9) Bottles and caps (with a capper). Swing cap style bottles can help here but basic, non-threaded bottles of whatever size are fine. Caps and a capper are available at the shop. This may require much drinking (to make empty bottles!) When choosing this approach, remember to rinse the bottles well as things tend to grow in the bottom otherwise. Bottles can be purchased, but if many batches are planned it may be more beneficial to save bottles after consumption.

10) Bottler. I recommend a spring loaded simple bottler that is fitted on the end of a cane. Ask your home brew supplier.


Bottling Cane

Bottling Cane

This spring loaded bottling cane is what I am using to fill bottles with currently. Simple and recommended.
11) Heat source. This can be a kitchen stove or a separate propane burner that can purchased at a homebrew supply shop (or other source that has outdoor propane burners). Electric stoves are not the best for boiling as the intense heat of the heating element with caramelize and darken wort, which is not something desired in ligher or more delicate beers. In extreme cases, a burnt character can be imparted on beer.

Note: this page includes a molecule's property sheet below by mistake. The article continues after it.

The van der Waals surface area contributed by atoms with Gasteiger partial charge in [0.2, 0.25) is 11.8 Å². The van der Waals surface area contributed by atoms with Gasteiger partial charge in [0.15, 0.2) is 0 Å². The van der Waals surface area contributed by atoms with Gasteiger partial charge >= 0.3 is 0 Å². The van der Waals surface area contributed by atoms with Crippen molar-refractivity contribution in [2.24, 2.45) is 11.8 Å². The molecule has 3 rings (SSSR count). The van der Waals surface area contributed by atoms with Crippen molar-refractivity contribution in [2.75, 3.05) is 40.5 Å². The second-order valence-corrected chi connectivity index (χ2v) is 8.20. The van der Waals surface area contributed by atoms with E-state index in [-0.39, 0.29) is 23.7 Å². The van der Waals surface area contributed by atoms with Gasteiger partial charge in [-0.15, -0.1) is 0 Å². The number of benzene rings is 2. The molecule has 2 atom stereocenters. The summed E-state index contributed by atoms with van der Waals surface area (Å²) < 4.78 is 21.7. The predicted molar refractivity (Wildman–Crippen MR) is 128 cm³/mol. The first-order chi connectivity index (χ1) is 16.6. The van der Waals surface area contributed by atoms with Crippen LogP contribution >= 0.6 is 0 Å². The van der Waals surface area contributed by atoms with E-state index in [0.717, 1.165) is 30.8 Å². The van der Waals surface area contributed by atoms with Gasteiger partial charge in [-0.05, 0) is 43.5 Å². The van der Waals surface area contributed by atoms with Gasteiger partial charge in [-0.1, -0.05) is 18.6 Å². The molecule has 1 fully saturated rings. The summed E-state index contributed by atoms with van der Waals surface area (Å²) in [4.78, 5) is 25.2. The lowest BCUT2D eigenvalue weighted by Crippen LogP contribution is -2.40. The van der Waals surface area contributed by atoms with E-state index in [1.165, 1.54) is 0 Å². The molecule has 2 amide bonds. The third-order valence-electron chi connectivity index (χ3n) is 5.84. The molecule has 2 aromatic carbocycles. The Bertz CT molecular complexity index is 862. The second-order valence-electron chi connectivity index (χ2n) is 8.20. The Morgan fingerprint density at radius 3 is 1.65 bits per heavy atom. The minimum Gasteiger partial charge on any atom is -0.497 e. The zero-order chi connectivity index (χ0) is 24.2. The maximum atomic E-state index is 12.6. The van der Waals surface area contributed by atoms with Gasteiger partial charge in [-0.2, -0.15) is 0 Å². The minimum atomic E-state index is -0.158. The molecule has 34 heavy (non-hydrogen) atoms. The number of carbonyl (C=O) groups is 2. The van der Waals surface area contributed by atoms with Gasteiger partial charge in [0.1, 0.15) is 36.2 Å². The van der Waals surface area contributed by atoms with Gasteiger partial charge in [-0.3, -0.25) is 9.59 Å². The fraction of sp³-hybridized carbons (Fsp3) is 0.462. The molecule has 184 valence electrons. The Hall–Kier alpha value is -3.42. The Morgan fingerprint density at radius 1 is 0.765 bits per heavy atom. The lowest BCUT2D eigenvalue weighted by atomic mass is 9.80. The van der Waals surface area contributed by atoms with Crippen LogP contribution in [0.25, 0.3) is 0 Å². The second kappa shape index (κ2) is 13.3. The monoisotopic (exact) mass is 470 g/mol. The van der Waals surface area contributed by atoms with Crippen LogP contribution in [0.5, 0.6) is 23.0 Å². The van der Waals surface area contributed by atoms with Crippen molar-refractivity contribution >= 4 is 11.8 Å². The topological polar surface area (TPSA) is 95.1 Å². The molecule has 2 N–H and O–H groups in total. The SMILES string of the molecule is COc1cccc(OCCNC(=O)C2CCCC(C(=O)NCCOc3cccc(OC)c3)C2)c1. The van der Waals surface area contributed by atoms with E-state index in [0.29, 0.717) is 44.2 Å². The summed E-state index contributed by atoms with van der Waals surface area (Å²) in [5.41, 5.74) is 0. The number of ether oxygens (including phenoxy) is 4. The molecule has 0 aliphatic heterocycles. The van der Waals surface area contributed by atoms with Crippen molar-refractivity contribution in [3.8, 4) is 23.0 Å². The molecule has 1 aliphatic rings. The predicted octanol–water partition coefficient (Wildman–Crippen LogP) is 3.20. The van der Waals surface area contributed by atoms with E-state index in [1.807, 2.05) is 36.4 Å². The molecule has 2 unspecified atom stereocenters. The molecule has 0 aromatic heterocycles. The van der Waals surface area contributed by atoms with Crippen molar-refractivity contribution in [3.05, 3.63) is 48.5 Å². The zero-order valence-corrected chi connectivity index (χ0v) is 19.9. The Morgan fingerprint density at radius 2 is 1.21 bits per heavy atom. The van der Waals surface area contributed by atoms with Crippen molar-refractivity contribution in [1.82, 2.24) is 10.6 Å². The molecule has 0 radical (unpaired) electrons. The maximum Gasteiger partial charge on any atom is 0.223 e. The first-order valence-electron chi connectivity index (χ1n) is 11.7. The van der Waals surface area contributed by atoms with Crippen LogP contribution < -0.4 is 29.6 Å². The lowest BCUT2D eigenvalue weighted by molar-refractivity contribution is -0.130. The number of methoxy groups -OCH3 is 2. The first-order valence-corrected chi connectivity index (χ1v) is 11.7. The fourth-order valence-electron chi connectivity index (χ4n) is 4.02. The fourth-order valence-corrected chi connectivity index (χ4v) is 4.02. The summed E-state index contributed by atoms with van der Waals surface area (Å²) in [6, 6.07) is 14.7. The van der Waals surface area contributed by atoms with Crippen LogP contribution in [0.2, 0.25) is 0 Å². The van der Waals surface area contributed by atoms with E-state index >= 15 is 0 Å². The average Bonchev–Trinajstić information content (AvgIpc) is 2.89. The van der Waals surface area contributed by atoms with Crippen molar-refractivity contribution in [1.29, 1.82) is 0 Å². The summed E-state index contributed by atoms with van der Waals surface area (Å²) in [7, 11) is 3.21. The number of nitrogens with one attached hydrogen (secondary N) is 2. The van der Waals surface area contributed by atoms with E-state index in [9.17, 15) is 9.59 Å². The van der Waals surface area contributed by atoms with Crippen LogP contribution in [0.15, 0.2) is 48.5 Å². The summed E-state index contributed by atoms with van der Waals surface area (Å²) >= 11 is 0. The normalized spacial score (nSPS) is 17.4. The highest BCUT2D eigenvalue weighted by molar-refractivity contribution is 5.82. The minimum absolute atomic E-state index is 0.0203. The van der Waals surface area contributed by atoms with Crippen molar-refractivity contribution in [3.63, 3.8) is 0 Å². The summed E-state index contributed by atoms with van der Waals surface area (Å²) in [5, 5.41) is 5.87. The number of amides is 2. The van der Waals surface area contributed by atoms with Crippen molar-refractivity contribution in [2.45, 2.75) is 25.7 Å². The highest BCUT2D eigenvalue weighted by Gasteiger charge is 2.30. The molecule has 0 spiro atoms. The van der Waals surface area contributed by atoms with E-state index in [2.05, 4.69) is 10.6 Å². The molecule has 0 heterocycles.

12) A method is required for measuring the original gravity, A kit should come with a hydrometer, or a better idea would be to spend the money on a refractometer.

13) Sanitizer. Chlorine solution works well but rinsing is required. Iodophor does not require rinsing, but should not be used on plastic fermentors. Chlorine will also remove residue after fermentation. There are also other powdered sanitizers available at the home brew shop.
Racking Cane and transfer siphon set up with bottling bucket

Racking Cane and transfer siphon set up with bottling bucket

I prefer a bucket without a hole in the bottom as it is easier to get the beer out of the bottom. Left is said bucket with the racking cane siphon set up. This is not for use with transferring wort, which is a self starting siphon. The racking cane can either be steel or plastic. And that is chlorinated water in the bucket.